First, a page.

Child Tax Credit monthly payments to begin July 15

Graphic courtesy of the IRS Facebook page

Mary Beth Sallee

Jobe Publishing, Inc.

 

Over 36 million families across the nation will have extra money in the bank as the advance Child Tax Credit (CTC) payments begin July 15.

The advance CTC payments come as part of the American Rescue Plan (ARP) Act which has enhanced the amount of CTC up to $3,600 annually per child under age 6 and up to $3,000 annually per child age 6 to 17.

Eligible families will begin receiving half of their credit as monthly payments from July through December of 2021. Monthly payments can total up to $300 per child under age 6 and up to $250 per school-aged child. The other half of the enhanced CTC under the ARP Act will be paid in a lump sum when parents complete their 2021 tax returns next year during the 2022 tax season.

To break this down, a parent who qualifies for a $3,000 CTC will receive 6 payments of $250 each month from July through December of 2021, totaling $1,500. That parent can then claim the remaining $1,500 on their 2021 tax return next year.

Although the advance CTC payments are a much needed relief for many families, others have voiced concerns regarding how the advance CTC payments may affect 2021 tax returns.

It should be noted that the advance CTC payments are not stimulus checks. These payments are actually enhanced 2021 tax credits that the IRS are prepaying to families.

According to the Internal Revenue Service (IRS) website, if the amount of your CTC ($3,000 for example) is more than the total amount of your advance CTC payments ($1,500 total for example), a parent may claim the remaining amount of CTC (a $1,500 difference) on his/her 2021 tax return.

However, if a parent receives a total amount of advance CTC payments that is more than the total amount of CTC that he/she can properly claim on their 2021 tax year, that parent may need to repay to the IRS some or all of that excess payment.

So, how can the total amount of advance CTC payments exceed the amount of a person’s 2021 CTC? The IRS has stated that, “The amount of advance Child Tax Credit payments that you receive during 2021 is based on the IRS’s estimate of the Child Tax Credit amount that you properly would be allowed for the 2021 tax year.”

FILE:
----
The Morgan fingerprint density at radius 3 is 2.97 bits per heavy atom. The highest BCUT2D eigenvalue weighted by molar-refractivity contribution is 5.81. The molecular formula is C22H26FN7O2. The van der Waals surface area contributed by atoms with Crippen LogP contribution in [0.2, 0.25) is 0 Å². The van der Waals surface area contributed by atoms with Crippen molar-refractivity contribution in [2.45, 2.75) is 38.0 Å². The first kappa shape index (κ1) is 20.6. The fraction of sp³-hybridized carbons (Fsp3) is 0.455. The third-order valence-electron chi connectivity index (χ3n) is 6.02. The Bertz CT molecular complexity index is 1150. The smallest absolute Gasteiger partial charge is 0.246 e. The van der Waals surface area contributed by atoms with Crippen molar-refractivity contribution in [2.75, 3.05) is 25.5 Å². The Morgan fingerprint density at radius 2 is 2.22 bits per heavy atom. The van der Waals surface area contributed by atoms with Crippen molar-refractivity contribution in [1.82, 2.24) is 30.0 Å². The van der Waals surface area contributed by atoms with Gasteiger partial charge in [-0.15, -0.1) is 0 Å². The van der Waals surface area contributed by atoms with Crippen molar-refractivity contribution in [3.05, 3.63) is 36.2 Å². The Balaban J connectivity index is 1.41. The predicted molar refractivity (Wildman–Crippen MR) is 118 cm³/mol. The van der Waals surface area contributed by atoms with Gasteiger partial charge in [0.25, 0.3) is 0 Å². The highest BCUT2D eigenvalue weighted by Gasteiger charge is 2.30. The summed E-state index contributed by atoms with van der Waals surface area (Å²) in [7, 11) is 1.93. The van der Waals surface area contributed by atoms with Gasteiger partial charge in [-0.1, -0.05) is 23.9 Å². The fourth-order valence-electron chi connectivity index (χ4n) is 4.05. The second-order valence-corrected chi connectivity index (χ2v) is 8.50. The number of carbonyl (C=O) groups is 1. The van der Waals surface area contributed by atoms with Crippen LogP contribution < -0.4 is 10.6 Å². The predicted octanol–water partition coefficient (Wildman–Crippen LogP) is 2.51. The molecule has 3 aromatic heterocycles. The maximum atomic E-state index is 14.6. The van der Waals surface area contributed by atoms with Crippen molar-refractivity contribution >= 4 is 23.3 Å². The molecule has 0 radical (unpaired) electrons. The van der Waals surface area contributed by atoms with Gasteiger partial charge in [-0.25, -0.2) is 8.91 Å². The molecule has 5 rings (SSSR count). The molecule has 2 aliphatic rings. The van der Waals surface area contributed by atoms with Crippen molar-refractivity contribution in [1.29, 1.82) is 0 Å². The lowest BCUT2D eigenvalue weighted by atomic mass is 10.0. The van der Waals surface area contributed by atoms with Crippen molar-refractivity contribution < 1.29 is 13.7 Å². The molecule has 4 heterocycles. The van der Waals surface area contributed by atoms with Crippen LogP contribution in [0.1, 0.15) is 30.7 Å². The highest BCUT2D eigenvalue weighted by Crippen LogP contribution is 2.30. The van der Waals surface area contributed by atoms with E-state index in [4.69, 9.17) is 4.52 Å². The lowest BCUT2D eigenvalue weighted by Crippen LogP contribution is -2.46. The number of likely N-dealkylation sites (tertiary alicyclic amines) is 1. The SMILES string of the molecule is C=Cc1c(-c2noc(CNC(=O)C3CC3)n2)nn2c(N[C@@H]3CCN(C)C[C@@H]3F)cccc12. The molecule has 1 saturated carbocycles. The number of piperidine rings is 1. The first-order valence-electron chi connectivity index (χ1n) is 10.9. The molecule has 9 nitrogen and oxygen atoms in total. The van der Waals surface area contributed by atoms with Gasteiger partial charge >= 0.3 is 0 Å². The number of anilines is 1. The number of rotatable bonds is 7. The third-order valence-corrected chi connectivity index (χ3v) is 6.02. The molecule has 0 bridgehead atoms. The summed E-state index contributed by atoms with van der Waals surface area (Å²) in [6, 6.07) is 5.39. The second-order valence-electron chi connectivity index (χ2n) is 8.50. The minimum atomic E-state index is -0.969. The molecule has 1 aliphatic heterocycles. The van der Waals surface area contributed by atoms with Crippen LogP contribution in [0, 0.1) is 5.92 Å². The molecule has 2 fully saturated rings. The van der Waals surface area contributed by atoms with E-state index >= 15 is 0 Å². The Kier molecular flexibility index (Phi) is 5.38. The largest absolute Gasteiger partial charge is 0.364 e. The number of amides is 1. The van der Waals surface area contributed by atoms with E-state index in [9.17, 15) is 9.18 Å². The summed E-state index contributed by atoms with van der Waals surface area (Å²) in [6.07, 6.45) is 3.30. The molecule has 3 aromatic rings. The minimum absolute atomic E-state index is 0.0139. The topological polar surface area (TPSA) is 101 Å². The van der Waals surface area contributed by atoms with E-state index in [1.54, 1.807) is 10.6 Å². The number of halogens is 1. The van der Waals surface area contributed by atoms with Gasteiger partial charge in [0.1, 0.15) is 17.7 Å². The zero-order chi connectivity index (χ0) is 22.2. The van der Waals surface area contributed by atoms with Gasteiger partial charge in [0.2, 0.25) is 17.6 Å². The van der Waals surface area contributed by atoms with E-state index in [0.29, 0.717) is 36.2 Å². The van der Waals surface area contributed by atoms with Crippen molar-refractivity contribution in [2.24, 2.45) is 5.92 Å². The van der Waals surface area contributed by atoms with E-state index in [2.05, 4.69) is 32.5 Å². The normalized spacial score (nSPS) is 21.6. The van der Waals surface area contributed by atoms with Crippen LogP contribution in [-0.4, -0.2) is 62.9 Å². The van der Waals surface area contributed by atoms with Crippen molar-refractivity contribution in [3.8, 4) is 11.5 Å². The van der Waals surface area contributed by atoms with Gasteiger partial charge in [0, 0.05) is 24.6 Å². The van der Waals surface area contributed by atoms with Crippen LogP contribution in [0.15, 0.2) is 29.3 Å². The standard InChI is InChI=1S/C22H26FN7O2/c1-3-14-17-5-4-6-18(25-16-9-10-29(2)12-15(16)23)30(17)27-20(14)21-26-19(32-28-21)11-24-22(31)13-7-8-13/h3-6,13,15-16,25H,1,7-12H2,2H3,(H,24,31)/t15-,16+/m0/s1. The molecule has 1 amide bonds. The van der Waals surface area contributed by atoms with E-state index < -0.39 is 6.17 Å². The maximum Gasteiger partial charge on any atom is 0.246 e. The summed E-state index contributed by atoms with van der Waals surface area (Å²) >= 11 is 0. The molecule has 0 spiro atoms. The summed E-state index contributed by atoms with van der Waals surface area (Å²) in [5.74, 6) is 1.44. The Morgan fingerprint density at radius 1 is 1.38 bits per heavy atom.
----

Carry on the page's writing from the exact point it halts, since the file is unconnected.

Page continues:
In other words, this estimate will be based upon two primary sources of information. First would be a parent’s 2020 tax year return or a 2019 tax year return if the 2020 return is unavailable. The second would be information a parent provides to the IRS in 2021, including changes in income, changes in filing status, and/or changes in the number of qualifying children.

The IRS website provides the following examples of changes that may cause advance CTC payments to be more than the total amount of CTC that can be claimed on taxes:

  • Income increases in 2021.
  • Filing status changes in 2021.
  • Having a primary home outside of the U.S. for more than half of the 2021 year.
  • A qualifying child that lived with one parent may change homes during 2021 and live with a different individual for more than half of 2021.

For those that wish to unenroll in the advance CTC payments, families must opt out via the IRS’s online portal. For those who are married or file jointly, both spouses must unenroll to completely cease the payment.

For the July advance CTC payment, the deadline to unenroll has already passed (June 28). Therefore, eligible families who did not unenroll by June 28 will still receive their first payment on July 15.

However, there is still time to unenroll for the August 13 payment if a family so chooses, as the deadline is August 2, 2021.

It may take up to seven calendar days to complete the unenrollment process. Unenrollment is a one-time action. Once a family unenrolls, they do not need to unenroll each month.

Again, if married and/or filing jointly, both spouses must each unenroll by the deadline for the unenrollment process to be complete and the advance CTC payments to completely cease. If one spouse unenrolls but the other does not, families will receive half of the joint payment they were to initially receive together.

For more information regarding the advance CTC payments, visit the IRS’s website at www.irs.gov and click the “Get Answers on the Advance Child Tax Credit” link.

To check eligibility for the advance CTC payments, visit www.irs.gov/credits-deductions/advance-child-tax-credit-eligibility-assistant.

To unenroll from the advanced payments, visit the portal link at www.irs.gov/credits-deductions/child-tax-credit-update-portal.

To stop advance CTC payments, families must unenroll 3 days before the first Thursday of next month by 11:59 p.m. ET.  Graphic courtesy of the IRS.gov website

 

Leave a Comment